Repentant Ranchers Work to Save Wildlife in Colombia

A crab-eating fox is seen at La Nupana nature reserve, as part of its rehabilitation process in Agua Bonita, San Jose del Guaviare, Colombia, on June 2.

SAN JOSE DEL GUAVIARE, Colombia (AFP-Jiji) — Two newborn pumas and a convalescing porcupine share a room in the home of the Zapata family, which has renounced livestock farming to focus on stewardship of the Colombian Amazon and its animals uprooted by deforestation.

Just over a decade ago, the Zapatas decided to change their ways, and instead of cutting back trees for pasture, plant new ones.

They sold their cows and let the jungle claim back most of their land in San Jose de Guaviare in southern Colombia.

Today, the family of three works to rehabilitate animals affected in a variety of cruel ways by humanity’s encroachment on nature.

They sacrificed part of their home and backyard, where for the moment they house 60 creatures, ranging from monkeys, birds and armadillos to a spotted wild cat known as an ocelot.

“This farm was dedicated to cattle raising: 56 hectares of which only about 12 [hectares] were … forest,” said Dora Sanchez, who runs the ranch-turned-reserve with husband Hector Zapata, 57, and daughter Samantha, 23.

“Little by little, my family understood that [conservation] is a good thing,” the 48-year-old told AFP on the former ranch now called the Nupana reserve.

“We must preserve and protect the forest, because it is the source of life … We are 100% convinced that it is the jungle” that is the future, she added.

‘Positive effect’

Like many others in this rural department of Guaviare, the Zapatas were attracted by the dream of making a new life in a “land without men for men without land.”

When Sanchez and Zapata moved there in 1997, most of the locals were raising cattle or planting coca — the raw ingredient of cocaine, of which Colombia is the world’s main producer.

Both cattle and cocaine are jungle killers and Guaviare lost some 25,000 hectares of forest just in 2021, according to authorities.

The family raised cattle for 15 years before deciding this was no longer for them. By 2012, the last cows left the farm.

“I began to do some experiments, to set up agroforestry systems and we began to see the positive effect,” said Sanchez, an agroforestry engineer by training.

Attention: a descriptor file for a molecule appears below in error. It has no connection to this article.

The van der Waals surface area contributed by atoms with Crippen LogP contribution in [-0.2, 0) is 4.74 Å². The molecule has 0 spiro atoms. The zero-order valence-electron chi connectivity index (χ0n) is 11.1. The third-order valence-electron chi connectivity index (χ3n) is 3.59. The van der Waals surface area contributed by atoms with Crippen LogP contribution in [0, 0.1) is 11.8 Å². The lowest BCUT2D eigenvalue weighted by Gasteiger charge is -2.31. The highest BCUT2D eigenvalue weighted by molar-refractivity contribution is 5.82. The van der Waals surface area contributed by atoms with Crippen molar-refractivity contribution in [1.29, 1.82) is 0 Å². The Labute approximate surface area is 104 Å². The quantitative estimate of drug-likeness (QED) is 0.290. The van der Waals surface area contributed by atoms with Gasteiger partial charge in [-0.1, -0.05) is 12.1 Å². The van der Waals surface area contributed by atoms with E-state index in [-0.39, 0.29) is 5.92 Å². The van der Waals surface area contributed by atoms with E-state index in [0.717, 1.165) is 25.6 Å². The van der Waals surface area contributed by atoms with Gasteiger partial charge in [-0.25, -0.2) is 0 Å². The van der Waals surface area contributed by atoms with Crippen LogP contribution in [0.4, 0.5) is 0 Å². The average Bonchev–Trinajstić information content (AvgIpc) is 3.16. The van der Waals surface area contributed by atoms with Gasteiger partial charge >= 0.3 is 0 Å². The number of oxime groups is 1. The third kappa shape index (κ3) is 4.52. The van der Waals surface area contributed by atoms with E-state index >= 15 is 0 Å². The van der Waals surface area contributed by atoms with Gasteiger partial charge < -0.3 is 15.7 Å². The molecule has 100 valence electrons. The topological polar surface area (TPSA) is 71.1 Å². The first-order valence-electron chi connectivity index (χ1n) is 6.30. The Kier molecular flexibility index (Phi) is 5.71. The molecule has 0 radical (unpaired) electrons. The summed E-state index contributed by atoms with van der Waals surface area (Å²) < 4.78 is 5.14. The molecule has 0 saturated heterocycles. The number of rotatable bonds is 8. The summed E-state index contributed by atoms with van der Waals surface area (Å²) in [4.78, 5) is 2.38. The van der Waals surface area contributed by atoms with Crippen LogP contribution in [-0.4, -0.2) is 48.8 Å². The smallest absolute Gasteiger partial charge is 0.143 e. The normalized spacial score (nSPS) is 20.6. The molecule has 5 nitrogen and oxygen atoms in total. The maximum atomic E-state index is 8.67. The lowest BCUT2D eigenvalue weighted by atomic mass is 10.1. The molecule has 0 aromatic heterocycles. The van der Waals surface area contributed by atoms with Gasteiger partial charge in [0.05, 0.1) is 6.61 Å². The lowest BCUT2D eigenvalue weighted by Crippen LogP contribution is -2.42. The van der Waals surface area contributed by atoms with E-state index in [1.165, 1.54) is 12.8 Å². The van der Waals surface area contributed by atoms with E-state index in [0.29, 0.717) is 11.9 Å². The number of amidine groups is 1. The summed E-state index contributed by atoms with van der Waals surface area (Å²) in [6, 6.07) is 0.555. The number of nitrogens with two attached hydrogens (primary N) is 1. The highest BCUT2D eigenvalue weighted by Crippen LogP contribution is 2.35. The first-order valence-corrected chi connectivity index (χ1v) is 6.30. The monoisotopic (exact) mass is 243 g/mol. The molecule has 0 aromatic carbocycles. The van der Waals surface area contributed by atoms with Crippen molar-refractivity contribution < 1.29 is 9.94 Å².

“The forest began to change, the fauna began to return. We improved the water conditions and the soil began to improve.”

Today, the reserve has 40 hectares of jungle, said Sanchez, and tourists visit its eco trail. Some “adopt” an animal and make monthly contributions for its upkeep.

Baby animals are cared for in the family house.

Roaming free on the property, a small grey fox and a capuchin monkey that lost a leg chase each other around playfully — among the animals too domesticated or weak to return to the wild.

Other, more potentially dangerous creatures, must live out their days in enclosures “because they do not have the necessary skills, they cannot survive, they do not recognize that a predator can attack them,” said Samantha Zapata, an agronomy student.

Some of the animals at the reserve had been confiscated from people who kept them as pets or tried to sell them.

Others were found injured or abandoned in the ever-shrinking Amazon.

The Zapatas keep the wild animals separately in cages, giving them medicine and food to get them back on their feet and hopefully back to the wild.

“There are many challenges, because each animal has its own characteristics and behavior,” said Hector Zapata, adding they had learned a lot through practical experience.

“Taking care of them, guiding them step by step to a … release, I think is one of the most difficult challenges we have.”

Learn to hunt

Samantha bottle feeds the baby pumas with mixed emotions.

“They are very beautiful and we would normally never have been able to see them so close, but it is sad because [people] killed their mother,” she said.

The cubs were rescued by the CDA environmental agency and brought to the ranch after a citizen reported them abandoned in the jungle, their eyes closed and with their umbilical cords still attached.

Locals told the CDA some farmers had been killing wild cats in the area to protect their sheep.

“At the age of 4, 5 months we will begin to give them meat … and live prey so that they can learn to hunt and can develop naturally,” said Samantha Zapata.

Hopefully, “they will not be condemned to living in a cage.”